My mom died after I graduated from an Ivy League (dreaming big)

My Secret Notebook
2 min readMar 29, 2021


When my mom was bedridden and began to lose distinction between fiction and reality at the hospital, she innocently marveled at my dad and I, saying how we all graduated from Taida University, the best school in Taiwan.

In about a month, she passed away. She was only 57 years old.

She was a woman of many dreams, and I remember her saying, “And this is life, isn’t it” as she realized her days were numbered.

But my mom and I, we had a big dream, the both of us. It was for me to get into an Ivy League school — to graduate from one. And I can tell how deep this desire was in her when she told my dad and I that we all graduated from Taida.

In fact, that was basically my whole goal too — to get into Ivy League schools.

It was a big dream for us as both my parents didn’t go to college. But looking back, I realized how I wasn’t dreaming big enough.

After my mom attended my graduation from an Ivy, she passed away about 5 months later from cancer. She saw the fruition of all our hard work. And that was the end of her life on earth.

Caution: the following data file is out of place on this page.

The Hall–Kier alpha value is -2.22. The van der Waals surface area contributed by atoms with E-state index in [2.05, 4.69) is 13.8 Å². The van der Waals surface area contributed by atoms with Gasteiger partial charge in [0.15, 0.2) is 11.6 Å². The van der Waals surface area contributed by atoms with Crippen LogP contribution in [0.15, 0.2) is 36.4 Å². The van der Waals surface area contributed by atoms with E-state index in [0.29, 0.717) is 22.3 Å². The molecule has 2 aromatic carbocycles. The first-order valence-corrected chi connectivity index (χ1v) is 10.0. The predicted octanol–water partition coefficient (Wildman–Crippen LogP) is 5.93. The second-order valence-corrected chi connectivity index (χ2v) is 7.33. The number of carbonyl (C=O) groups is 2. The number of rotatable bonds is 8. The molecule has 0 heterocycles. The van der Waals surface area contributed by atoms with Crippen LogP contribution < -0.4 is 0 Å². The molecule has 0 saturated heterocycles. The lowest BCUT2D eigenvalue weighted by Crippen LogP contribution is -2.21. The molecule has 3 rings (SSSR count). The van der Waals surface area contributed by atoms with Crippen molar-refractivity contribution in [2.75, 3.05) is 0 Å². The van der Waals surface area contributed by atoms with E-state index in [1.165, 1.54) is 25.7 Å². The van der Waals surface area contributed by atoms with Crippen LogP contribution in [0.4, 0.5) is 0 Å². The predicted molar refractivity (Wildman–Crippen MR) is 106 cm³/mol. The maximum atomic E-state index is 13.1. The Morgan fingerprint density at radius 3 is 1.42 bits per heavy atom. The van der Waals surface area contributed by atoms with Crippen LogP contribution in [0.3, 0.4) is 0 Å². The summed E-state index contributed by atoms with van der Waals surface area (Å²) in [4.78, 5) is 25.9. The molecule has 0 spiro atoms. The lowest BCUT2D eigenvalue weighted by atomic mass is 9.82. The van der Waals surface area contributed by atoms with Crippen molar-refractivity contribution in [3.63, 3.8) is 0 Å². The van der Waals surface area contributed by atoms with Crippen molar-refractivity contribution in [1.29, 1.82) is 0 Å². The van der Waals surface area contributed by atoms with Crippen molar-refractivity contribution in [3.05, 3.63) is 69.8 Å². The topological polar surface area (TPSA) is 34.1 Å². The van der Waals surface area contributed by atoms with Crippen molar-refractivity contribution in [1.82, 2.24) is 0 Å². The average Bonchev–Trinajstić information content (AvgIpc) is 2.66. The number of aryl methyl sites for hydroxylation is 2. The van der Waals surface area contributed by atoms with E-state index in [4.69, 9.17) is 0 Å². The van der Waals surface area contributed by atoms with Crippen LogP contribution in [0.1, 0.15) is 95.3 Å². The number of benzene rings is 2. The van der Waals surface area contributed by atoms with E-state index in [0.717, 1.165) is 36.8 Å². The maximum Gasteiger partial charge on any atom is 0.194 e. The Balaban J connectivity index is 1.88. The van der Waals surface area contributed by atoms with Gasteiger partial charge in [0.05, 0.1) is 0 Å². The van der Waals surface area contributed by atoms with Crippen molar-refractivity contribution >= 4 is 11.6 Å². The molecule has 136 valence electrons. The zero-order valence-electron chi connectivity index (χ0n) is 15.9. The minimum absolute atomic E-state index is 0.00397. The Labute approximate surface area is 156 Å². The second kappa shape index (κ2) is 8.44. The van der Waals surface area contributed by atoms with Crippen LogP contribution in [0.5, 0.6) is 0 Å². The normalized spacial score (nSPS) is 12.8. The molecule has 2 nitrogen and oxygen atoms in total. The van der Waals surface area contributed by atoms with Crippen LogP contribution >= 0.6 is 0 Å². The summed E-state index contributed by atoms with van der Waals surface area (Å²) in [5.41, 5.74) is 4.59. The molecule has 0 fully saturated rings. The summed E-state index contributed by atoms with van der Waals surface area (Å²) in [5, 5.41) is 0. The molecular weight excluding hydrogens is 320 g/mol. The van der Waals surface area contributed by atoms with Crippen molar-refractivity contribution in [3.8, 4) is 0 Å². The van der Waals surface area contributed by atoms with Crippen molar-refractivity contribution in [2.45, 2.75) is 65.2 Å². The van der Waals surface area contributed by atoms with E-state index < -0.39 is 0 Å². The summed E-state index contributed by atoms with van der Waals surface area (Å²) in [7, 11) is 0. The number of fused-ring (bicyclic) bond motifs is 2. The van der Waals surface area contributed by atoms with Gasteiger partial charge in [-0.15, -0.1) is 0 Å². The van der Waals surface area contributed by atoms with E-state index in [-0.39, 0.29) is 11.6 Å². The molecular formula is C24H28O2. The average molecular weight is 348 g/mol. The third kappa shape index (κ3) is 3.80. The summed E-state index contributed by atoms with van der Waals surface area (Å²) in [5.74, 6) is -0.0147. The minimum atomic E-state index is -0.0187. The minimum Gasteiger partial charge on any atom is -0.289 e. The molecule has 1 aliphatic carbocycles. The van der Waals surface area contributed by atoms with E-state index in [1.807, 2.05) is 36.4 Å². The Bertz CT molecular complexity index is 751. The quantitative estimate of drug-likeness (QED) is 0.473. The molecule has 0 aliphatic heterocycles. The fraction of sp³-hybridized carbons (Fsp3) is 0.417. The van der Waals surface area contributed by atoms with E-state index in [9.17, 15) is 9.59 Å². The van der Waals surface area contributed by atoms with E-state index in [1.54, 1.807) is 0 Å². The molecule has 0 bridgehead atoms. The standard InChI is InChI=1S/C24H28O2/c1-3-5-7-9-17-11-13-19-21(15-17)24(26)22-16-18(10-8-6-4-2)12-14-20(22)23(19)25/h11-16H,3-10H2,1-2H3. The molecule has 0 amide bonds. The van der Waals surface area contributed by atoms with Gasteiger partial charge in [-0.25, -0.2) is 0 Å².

But I didn’t die. I kept living.

And I didn’t have a goal anymore. I already achieved what was my life goal. I was lost.

I reached for church to find fulfillment, but as a gay man, it wasn’t a place my mental health could thrive, so I stopped going.

It left me constantly wondering what mattered to me and what I wanted.

I never had that problem in high school.
I was always so focused, so motivated. So hungry to prove myself that I, a child of blue collar immigrant parents, could get into Harvard, Princeton, and Yale.

But now that I did, what was left? Do I just die now?

Honestly, there were points in my life where I felt like it didn’t really matter if I died. I didn’t have kids, a significant other, or other responsibilities.

But such is the journey that I still am on — finding what truly matters to me, what is truly meaningful to me.

My mom had many dreams and hopes. It’s unfortunate that I couldn’t help her realize more, but it’s time I dream and hope too. And I’m sure she would be so happy to see me realize them if I can. So hears to dreaming big!



My Secret Notebook

Quirky, curious, and philosophical Asian American gay Ivy League grad living in Southern California.